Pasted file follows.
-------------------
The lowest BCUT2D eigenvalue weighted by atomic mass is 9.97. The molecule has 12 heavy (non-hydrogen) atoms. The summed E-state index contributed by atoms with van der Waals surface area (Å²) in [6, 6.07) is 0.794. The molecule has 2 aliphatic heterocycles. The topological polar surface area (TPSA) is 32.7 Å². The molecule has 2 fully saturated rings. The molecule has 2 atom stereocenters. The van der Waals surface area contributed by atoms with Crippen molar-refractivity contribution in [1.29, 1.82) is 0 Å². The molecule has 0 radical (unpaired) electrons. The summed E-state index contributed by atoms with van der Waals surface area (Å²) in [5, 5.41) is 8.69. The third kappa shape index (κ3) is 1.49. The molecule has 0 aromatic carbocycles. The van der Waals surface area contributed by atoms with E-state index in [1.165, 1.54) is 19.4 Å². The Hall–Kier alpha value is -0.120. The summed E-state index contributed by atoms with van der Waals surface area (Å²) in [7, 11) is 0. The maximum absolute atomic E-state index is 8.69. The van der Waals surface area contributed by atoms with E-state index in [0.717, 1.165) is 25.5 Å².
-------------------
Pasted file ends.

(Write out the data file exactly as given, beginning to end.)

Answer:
The lowest BCUT2D eigenvalue weighted by atomic mass is 9.97. The molecule has 12 heavy (non-hydrogen) atoms. The summed E-state index contributed by atoms with van der Waals surface area (Å²) in [6, 6.07) is 0.794. The molecule has 2 aliphatic heterocycles. The topological polar surface area (TPSA) is 32.7 Å². The molecule has 2 fully saturated rings. The molecule has 2 atom stereocenters. The van der Waals surface area contributed by atoms with Crippen molar-refractivity contribution in [1.29, 1.82) is 0 Å². The molecule has 0 radical (unpaired) electrons. The summed E-state index contributed by atoms with van der Waals surface area (Å²) in [5, 5.41) is 8.69. The third kappa shape index (κ3) is 1.49. The molecule has 0 aromatic carbocycles. The van der Waals surface area contributed by atoms with E-state index in [1.165, 1.54) is 19.4 Å². The Hall–Kier alpha value is -0.120. The summed E-state index contributed by atoms with van der Waals surface area (Å²) in [7, 11) is 0. The maximum absolute atomic E-state index is 8.69. The van der Waals surface area contributed by atoms with E-state index in [0.717, 1.165) is 25.5 Å².